Beth Warner has a complaint I hear too often: “Delta downgraded me on my flight.” To make matters worse, she’s in a wheelchair. And to make matters even worse, they seated her next to a bathroom. Does she deserve some kind of refund?
How much is a flight between Boston and New York worth? Anastasia Ivanenko is asking after American Airlines canceled the last leg of her flight home from St. Petersburg, Russia.
All she’s received is a $26 refund.
It just wasn’t David Ababio’s day.
His back was injured and he couldn’t walk quickly. Then the airport bus wasn’t running. He arrived at the KLM counter ten minutes too late to check in for his flight. And then he learned that KLM considered him a “no-show” for his flight and canceled his itinerary.
When Ramiro Cruz is prevented from boarding his flight home from Paris, he asks our response team to help him recover the cost of his new air ticket. Can our advocates cut through a fog of code-sharing and contracted fares to get Cruz his airfare back?
Last March, Sharon Mixon bought two tickets from Orlando to Auckland, New Zealand. But a month before departure, she realized that the names on the tickets didn’t exactly match the names on their passports. In today’s travel environment that could have created big problems during their trip. As it turns out, it created big problems before the trip even began.
When Taylor Helsel’s flight is canceled because of bad weather, she’s rebooked and downgraded to economy class. Is she owed a refund?
Travel agents are supposed to help. But Rachel Jordan could be forgiven for thinking otherwise when her agent couldn’t — or wouldn’t — straighten out the ticketing errors United Airlines made with her family’s flights.
When is an e-ticket not an e-ticket? Liz Fouksman found out the hard way when KLM refused to honor her reservation, forcing her to buy a new ticket.
John Kozlowski’s son Alexander and a traveling companion missed their flight out of Berlin, so they paid the change fee to book a later flight. They never had a chance to make the connection.
All Ronald LaPedis wants to do is fly from San Francisco to Bangalore, India, in relative comfort. But a codesharing upgrade nightmare threatens to send him to the back of the plane.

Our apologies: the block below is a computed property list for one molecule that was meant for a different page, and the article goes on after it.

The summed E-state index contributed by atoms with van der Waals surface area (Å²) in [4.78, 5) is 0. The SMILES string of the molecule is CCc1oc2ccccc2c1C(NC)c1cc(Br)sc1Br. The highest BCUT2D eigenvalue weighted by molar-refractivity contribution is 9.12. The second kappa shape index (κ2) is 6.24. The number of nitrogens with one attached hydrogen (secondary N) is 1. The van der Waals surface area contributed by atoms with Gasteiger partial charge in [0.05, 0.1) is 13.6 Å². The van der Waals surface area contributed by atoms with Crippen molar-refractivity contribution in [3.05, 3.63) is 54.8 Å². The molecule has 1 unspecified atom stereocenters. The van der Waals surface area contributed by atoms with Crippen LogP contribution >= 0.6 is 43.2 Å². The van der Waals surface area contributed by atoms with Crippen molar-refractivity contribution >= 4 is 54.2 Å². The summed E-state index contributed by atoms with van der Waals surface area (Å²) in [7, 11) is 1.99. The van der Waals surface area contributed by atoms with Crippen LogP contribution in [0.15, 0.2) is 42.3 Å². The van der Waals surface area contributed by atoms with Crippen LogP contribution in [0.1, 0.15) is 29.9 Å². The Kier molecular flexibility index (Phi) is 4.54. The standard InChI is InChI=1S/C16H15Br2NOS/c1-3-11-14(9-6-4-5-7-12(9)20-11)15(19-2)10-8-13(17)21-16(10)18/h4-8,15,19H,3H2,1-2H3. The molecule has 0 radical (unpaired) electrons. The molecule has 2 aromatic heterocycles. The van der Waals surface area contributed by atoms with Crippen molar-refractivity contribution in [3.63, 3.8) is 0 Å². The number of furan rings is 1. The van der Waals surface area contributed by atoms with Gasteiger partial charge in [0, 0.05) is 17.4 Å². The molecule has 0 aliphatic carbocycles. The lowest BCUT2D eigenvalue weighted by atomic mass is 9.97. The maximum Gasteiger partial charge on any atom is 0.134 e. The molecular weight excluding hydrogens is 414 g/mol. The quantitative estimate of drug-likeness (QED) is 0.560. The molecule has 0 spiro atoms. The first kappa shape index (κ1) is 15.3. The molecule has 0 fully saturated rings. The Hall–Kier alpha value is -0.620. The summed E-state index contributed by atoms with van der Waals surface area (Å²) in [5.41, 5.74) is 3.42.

Liz Vivas is stuck with an “invalid” ticket on a codeshare flight from Columbus, Ohio, to Lima, Peru. But who’s responsible?
When a leg of Michael McManus’ flight from Frankfurt to Venice is canceled, a Lufthansa agent promises to reimburse him
Donna Whalen played American Airlines’ credit card game, thinking she’d get “free checked bags.” She lost.
Glennellen Pace and her husband are missing thousands of frequent flier miles after a trip to Australia and New Zealand. Is there any way to find them?
Melissa Sigritz is forced to pay $2,450 to get back home after her airline leaves her stranded in China. Is she entitled to a refund?
To the airline apologists who rushed to the defense of an industry that lies by pretending other companies’ products are its own — a dirty trick called “codesharing” — I have just one thing to say: meet Lisa Waters.
Jay Middour’s flight to the Bahamas never happens because of a code-sharing disaster. His vacation is ruined and the airline still has his money. Can this trip be saved?
Ah, the perils of airline codesharing! That’s the questionable but widespread practice of claiming another airline’s flight is yours. And it doesn’t always benefit the passenger, as Brad Albing will tell you.
Codesharing, or allowing multiple airlines to sell tickets on the same flight as if it were their own, can lead to a lot of confusion. And it’s more than just a matter of, “What flight am I on?”
Kathleen Pierz is one happy Continental Airlines customer this morning. After a series of misunderstandings involving Delta Air Lines’ codesharing
Llouellynde Orahood’s flight from Los Angeles to Dallas has all the makings of a trip from hell, including weather delays, cancellations and almost-missed flights. What could be worse? Having to pay again for the same tickets. Now, neither the airlines nor her online travel agency is willing to help her recover the money she should have never had to spend. Is there any hope for a refund?
The Transportation Department has fined three airlines for consumer rule violations, signaling a new “get-tough” approach to the airline industry, if not in practice, then at least in principle.
In a surprise move, the Department of Transportation has fined two airlines for failing to disclose codesharing flights and disregarding their denied-boarding rules. United Airlines faces $80,000 in penalties for neglecting to inform travelers that certain flights were operated by another airline. And Delta Air Lines is being fined $375,000 for bumping passengers from its flights without compensation.
Air travel sure can be a confusing experience. Just ask Patricia Lapadula, who recently bought a ticket on United Airlines through Cheaptickets.com. At least that’s what she thought.